The Carmelites, who have always been a small congregation, now have just thirteen members. Thanks to the website, however, the future looks promising. Currently, they are working with approximately ten individuals who have a serious interest in learning more about their special calling. Hopefully, one or two of these women will decide to join them. As website coordinator Sister Terese Boersig, OCD, puts it, "We're looking for a few good women."
To learn more about the Carmelites of Indianapolis, or simply to pray with them, visit: http://www.praythenews.com.
From the Director
May is designated as "Older Americans Month." According to the Administration on Aging, a division of the U.S. Department of Health and Human Services,
This is a time to celebrate older adults who, with their energy and ideals, willingness to sacrifice and fight for what we all value, built the great country we live in today. These dedicated individuals deserve our utmost appreciation!
Clearly you, our generous donors and collaborators make present and tangible this celebration of our older religious. At $32.7 million, the 2001 Retirement for Religious Appeal was the highest of our fourteen campaigns! This incredible generosity came in the midst of a recession and in the aftermath of the outpouring of donations for the victims of the September 11th tragedies. Your support is truly a statement of your priorities, values, and appreciation of the ongoing impact of the lives of our senior religious.
Elders such as our senior religious represent the strength of our nation and Church, even in these challenging times. Evidenced by their years of dedication, older religious provide us with wisdom, love and guidance, and witness to Gospel values. They continue to give us the energy and motivation to move forward and to help make the love of God available to every person, regardless of social standing, wealth or intellect.
I pray that each of you may know the strength that flows from these lives of prayer and commitment. May our gracious God also bless you, as only He can, for your generosity!
Sister Andr้e Fries, CPPS
3211 Fourth Street, NE
Washington, DC 20017-1194
Project Director for Retirement Services
If you would like to make a bequest or restricted gift to the National Religious Retirement Office, the following information should be used:
To the United States Catholic Conference Incorporated, for the exclusive purpose of assisting Roman Catholic religious orders in the United States to provide for the retirement needs of their elderly members.
Whatsoever You Do
Sister Janice Bader, CPPS
As our nation prepares for the aging of the baby-boomers, there is a growing awareness of the dearth of professionals skilled in geriatric care. A February 2002 report by the Alliance for Aging Research notes that the U.S. has only nine thousand physicians who have met the qualifying criteria for geriatrics. This number compares with an elder population of roughly thirty-five million. Moreover, less than one percent of nurses in the U.S. are certified in geriatrics. Other studies show that most nurse assistants, the front-line caregivers for many elderly, are given little training in the specialized needs of seniors. Another alarming statistic indicates that nationwide there is a ninety-four percent turnover rate among certified nurse assistants (CNA's), a situation that further complicates the struggle to provide quality care for the frail elderly.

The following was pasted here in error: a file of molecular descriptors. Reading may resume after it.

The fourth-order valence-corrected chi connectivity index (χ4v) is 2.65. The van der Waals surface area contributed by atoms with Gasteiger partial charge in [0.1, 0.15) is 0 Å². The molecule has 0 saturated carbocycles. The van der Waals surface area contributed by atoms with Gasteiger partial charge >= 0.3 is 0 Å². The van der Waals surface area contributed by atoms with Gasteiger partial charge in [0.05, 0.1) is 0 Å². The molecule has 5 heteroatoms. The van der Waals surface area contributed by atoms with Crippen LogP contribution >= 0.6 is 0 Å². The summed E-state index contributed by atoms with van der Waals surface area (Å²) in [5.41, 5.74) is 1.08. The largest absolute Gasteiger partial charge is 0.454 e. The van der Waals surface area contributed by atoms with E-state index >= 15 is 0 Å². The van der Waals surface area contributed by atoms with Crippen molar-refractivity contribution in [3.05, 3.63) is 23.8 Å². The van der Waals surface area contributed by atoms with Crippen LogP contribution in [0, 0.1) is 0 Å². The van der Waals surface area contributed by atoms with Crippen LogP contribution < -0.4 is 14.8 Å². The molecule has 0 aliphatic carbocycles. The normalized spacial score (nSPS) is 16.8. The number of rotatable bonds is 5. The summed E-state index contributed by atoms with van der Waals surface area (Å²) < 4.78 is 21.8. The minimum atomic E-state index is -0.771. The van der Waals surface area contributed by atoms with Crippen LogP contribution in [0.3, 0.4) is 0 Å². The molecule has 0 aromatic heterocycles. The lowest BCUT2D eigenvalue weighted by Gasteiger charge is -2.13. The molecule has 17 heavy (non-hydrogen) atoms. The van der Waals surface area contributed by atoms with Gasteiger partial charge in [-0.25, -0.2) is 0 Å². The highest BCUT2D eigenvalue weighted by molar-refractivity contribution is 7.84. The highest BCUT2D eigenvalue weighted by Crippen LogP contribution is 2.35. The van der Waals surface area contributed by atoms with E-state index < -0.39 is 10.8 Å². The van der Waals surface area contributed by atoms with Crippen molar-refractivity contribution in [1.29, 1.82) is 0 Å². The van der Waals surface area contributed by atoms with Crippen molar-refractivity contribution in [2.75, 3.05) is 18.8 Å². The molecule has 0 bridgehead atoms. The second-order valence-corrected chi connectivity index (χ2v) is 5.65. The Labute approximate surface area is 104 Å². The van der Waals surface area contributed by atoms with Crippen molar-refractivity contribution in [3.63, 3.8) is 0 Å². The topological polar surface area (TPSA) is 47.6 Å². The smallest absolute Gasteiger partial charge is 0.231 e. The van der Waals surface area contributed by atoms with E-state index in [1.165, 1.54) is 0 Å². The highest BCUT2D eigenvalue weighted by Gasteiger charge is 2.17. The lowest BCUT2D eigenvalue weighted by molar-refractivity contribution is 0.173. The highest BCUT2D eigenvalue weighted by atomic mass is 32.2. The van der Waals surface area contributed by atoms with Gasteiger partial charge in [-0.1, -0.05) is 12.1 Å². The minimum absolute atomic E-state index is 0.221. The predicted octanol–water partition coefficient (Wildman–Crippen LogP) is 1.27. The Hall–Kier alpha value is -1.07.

Religious institutes, throughout their history, have often led the way in addressing emerging needs in society. Perhaps this is another chance for religious to be at the forefront of much-needed change. Religious institutes have a wonderful ministerial opportunity to serve as a witness to what it means to age with dignity.
This witness comes, first and foremost, from our senior religious who look forward with great hope to "going home" to meet their God. Their spiritual longing serves as a meaningful antidote to the denial of aging and death so prevalent in our culture.
Religious institutes also have an opportunity to make their retirement centers models of respectful caregiving, places that recognize and value the dignity of both the recipients and the givers of care. Those who give hands-on care play a critical role in the quality of life for the elderly. Yet we know that their training is often inadequate and that their salaries usually are not commensurate with the physical and emotional demands of their work. Can religious institutes find a way to break the cycle of inadequate training and high turnover among caregivers? What a gift this would be!